Whether it is teething trouble or teenager problems, parenting these days often includes child psychology. Parents these days want to know why their children did something, by (a) asking them, as well as (b) by making sense of their actions through other kinds of information retrieved online. The most my mother ever did to understand me was probably look for my math exercise book and do a mental calculation of where I was positioned in the class percentile.

In the same culture, today, my neighbour in my hometown looks up various forums, psychology magazine articles, and news articles on parenting. Social media has taken on the role of being an overarching grandparent (of yesteryear), making advice available, but not contingent on whether you ask for it.


The Vulnerabilities:

Parenting is a challenging task, especially in the Western world where support for it is minimal and exists only in paid forms; probably that is also the reason why parents tend to overshare or engage in narcissistic, exhibitionist behaviour like the "Facebook Motherhood Challenge" where the fact of getting nominated or not could affect one's self-esteem and consequent wondering of "did I do that right?"

Self-doubts are part of walking along any challenging, unknown territory, but in the continuous over-sharing and relentless comparisons on social media, where parents post report cards when their child scores high, when parents post the hand-painted greeting card received on Father's Day, the picture their 7-year-old took of them on their wedding anniversary--people are just wiggling open their soft spots and self-doubting capacities of whether they are doing it "perfectly" and/or "better."

These days, children also get to know that their hand-made things are going to be products on social media; they remain eager to hear the verdict on "likes" as well. Parenting becomes a competition and children try to keep up with their parents' ambitions, a lot of which could become particularly important to adults, who, in lieu of a workplace or networks that would appreciate or celebrate their individual persona, rely just on social media to receive some praise for round-the-clock work they do as parents.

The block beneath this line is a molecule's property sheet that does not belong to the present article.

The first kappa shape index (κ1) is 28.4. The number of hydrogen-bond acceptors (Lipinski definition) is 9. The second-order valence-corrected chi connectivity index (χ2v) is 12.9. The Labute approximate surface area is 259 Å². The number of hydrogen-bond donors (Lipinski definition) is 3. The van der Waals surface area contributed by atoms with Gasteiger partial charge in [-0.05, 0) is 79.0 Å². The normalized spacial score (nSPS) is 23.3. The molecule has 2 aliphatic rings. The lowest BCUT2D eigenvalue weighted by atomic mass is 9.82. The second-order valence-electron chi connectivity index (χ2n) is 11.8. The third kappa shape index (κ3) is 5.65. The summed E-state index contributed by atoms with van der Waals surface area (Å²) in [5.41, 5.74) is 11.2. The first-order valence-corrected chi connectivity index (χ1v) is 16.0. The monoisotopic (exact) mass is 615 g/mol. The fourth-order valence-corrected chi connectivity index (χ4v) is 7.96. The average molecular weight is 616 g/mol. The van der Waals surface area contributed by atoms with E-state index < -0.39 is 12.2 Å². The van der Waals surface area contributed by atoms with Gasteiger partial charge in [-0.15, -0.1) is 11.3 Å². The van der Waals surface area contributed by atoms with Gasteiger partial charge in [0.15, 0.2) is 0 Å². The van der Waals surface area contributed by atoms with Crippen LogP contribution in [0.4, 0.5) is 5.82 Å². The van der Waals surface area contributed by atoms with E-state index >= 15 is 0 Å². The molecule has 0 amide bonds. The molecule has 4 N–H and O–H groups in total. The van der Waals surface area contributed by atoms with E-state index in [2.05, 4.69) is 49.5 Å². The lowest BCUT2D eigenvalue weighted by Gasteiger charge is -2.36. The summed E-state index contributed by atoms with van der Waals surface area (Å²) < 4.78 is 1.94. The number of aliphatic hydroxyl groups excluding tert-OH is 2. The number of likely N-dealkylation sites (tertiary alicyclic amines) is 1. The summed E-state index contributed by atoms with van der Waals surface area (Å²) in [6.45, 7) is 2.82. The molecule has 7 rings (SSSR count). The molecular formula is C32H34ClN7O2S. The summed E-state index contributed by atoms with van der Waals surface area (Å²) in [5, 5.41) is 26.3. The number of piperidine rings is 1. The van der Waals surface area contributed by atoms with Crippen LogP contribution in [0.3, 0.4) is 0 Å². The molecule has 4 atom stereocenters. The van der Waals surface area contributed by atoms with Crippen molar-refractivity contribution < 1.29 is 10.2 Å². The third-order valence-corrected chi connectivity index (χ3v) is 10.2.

Receiving affirmation works great when going through rough times. However, sometimes the boundaries are grey--are they affirmations or are they validations? Why do we need to depend on them as we raise children?

All through this, things percolate to children, who also feel they are invested in this performance of being the perfect kids. Exhibitionism brings forth appearances that must be put up, edited, and dusted well as a means of getting some validation.

Parental Supervision

Parental supervision over kids can close in more than it could have been possible in the pre-Internet days. Even with overprotective parents before, it was easy in pre-Internet and pre-cellphone days to have some space rather than have them hovering over their kids' activities.

Now all parents need to stalk their children is just a phone, some apps, and a mug of coffee.

That's not necessarily a bad thing in "dangerous-than-before" times in which we live today, but this definitely has an impact on how children are being raised, on development of trust with children, and development of self-reliance and individuality in them.

The constant ability to be in touch also puts traction in face-to-face communication, because unlike in pre-Internet days, where children had curfew times to re-enter homes and had to align their schedules with meeting parents over meals, today--being in touch through the ether often spills over into negotiations done over those boundaries. Parents have gotten more lenient in having kids enjoy themselves and have some space of their own as long as they are traceable and are safe. On the other hand, this also means face-to-face communication gets axed down, where parents and kids can not only not see each other, but also can't read body language, which is translated in communication through emojis.

There's no "right" answer to whether social media is a good thing or a bad thing. We have this love-hate, symbiotic relationship with social media that we love to condemn when it makes us unhappy, and love to eulogize in converse situations. The reality remains that social media is here to stay and it is on us to use it to our advantage and keep the tannin out of consumption.